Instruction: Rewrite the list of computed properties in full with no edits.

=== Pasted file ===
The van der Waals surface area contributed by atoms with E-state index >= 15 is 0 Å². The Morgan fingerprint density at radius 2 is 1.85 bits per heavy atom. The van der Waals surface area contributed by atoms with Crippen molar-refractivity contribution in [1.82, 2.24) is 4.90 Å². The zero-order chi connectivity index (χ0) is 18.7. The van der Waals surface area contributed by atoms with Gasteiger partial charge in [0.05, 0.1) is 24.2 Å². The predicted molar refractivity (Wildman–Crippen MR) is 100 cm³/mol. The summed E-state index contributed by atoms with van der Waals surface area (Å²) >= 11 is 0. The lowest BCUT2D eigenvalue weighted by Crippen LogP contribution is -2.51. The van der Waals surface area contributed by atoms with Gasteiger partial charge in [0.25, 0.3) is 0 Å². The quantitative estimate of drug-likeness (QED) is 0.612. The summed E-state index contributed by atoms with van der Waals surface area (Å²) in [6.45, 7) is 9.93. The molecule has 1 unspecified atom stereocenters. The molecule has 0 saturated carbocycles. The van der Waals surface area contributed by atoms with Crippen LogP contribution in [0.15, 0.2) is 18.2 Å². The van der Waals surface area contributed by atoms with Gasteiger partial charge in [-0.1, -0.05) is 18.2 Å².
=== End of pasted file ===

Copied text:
The van der Waals surface area contributed by atoms with E-state index >= 15 is 0 Å². The Morgan fingerprint density at radius 2 is 1.85 bits per heavy atom. The van der Waals surface area contributed by atoms with Crippen molar-refractivity contribution in [1.82, 2.24) is 4.90 Å². The zero-order chi connectivity index (χ0) is 18.7. The van der Waals surface area contributed by atoms with Gasteiger partial charge in [0.05, 0.1) is 24.2 Å². The predicted molar refractivity (Wildman–Crippen MR) is 100 cm³/mol. The summed E-state index contributed by atoms with van der Waals surface area (Å²) >= 11 is 0. The lowest BCUT2D eigenvalue weighted by Crippen LogP contribution is -2.51. The van der Waals surface area contributed by atoms with Gasteiger partial charge in [0.25, 0.3) is 0 Å². The quantitative estimate of drug-likeness (QED) is 0.612. The summed E-state index contributed by atoms with van der Waals surface area (Å²) in [6.45, 7) is 9.93. The molecule has 1 unspecified atom stereocenters. The molecule has 0 saturated carbocycles. The van der Waals surface area contributed by atoms with Crippen LogP contribution in [0.15, 0.2) is 18.2 Å². The van der Waals surface area contributed by atoms with Gasteiger partial charge in [-0.1, -0.05) is 18.2 Å².